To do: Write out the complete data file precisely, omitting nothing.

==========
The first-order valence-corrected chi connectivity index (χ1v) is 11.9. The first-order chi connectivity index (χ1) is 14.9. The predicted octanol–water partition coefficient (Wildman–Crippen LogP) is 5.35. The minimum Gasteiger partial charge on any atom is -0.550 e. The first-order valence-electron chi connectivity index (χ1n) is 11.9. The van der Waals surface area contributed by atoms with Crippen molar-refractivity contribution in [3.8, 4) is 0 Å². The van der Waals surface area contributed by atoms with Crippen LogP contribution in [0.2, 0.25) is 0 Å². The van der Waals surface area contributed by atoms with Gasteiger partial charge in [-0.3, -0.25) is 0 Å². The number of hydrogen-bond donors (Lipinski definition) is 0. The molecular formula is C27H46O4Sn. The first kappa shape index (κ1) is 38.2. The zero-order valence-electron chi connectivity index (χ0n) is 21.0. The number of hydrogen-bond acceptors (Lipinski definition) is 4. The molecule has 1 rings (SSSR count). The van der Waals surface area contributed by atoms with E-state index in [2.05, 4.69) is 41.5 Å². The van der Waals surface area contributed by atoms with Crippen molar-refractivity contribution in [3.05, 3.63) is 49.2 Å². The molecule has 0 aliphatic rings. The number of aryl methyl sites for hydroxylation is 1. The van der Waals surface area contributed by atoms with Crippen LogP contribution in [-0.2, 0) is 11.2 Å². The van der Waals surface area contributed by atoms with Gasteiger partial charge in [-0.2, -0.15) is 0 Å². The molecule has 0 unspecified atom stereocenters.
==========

The first-order valence-corrected chi connectivity index (χ1v) is 11.9. The first-order chi connectivity index (χ1) is 14.9. The predicted octanol–water partition coefficient (Wildman–Crippen LogP) is 5.35. The minimum Gasteiger partial charge on any atom is -0.550 e. The first-order valence-electron chi connectivity index (χ1n) is 11.9. The van der Waals surface area contributed by atoms with Crippen molar-refractivity contribution in [3.8, 4) is 0 Å². The van der Waals surface area contributed by atoms with Crippen LogP contribution in [0.2, 0.25) is 0 Å². The van der Waals surface area contributed by atoms with Gasteiger partial charge in [-0.3, -0.25) is 0 Å². The number of hydrogen-bond donors (Lipinski definition) is 0. The molecular formula is C27H46O4Sn. The first kappa shape index (κ1) is 38.2. The zero-order valence-electron chi connectivity index (χ0n) is 21.0. The number of hydrogen-bond acceptors (Lipinski definition) is 4. The molecule has 1 rings (SSSR count). The van der Waals surface area contributed by atoms with E-state index in [2.05, 4.69) is 41.5 Å². The van der Waals surface area contributed by atoms with Crippen molar-refractivity contribution in [3.05, 3.63) is 49.2 Å². The molecule has 0 aliphatic rings. The number of aryl methyl sites for hydroxylation is 1. The van der Waals surface area contributed by atoms with Crippen LogP contribution in [-0.2, 0) is 11.2 Å². The van der Waals surface area contributed by atoms with Gasteiger partial charge in [-0.2, -0.15) is 0 Å². The molecule has 0 unspecified atom stereocenters.